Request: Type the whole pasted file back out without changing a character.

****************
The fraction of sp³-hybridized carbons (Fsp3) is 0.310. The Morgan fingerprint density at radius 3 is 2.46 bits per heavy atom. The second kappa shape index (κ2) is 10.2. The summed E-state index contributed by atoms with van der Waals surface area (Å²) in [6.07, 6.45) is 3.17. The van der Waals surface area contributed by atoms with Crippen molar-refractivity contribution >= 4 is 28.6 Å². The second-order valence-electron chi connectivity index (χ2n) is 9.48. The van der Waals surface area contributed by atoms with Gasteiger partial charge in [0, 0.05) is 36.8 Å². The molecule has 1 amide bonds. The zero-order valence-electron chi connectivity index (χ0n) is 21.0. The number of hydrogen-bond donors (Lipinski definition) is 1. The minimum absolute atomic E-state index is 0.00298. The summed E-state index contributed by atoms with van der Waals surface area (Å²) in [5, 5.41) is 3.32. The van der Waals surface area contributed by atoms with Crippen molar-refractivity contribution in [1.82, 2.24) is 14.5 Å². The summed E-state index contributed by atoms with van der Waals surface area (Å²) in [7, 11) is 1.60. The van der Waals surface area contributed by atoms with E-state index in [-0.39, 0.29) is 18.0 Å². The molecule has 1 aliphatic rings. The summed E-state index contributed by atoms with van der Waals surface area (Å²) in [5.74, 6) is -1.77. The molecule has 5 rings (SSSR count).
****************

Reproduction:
The fraction of sp³-hybridized carbons (Fsp3) is 0.310. The Morgan fingerprint density at radius 3 is 2.46 bits per heavy atom. The second kappa shape index (κ2) is 10.2. The summed E-state index contributed by atoms with van der Waals surface area (Å²) in [6.07, 6.45) is 3.17. The van der Waals surface area contributed by atoms with Crippen molar-refractivity contribution >= 4 is 28.6 Å². The second-order valence-electron chi connectivity index (χ2n) is 9.48. The van der Waals surface area contributed by atoms with Gasteiger partial charge in [0, 0.05) is 36.8 Å². The molecule has 1 amide bonds. The zero-order valence-electron chi connectivity index (χ0n) is 21.0. The number of hydrogen-bond donors (Lipinski definition) is 1. The minimum absolute atomic E-state index is 0.00298. The summed E-state index contributed by atoms with van der Waals surface area (Å²) in [5, 5.41) is 3.32. The van der Waals surface area contributed by atoms with Crippen molar-refractivity contribution in [1.82, 2.24) is 14.5 Å². The summed E-state index contributed by atoms with van der Waals surface area (Å²) in [7, 11) is 1.60. The van der Waals surface area contributed by atoms with E-state index in [-0.39, 0.29) is 18.0 Å². The molecule has 1 aliphatic rings. The summed E-state index contributed by atoms with van der Waals surface area (Å²) in [5.74, 6) is -1.77. The molecule has 5 rings (SSSR count).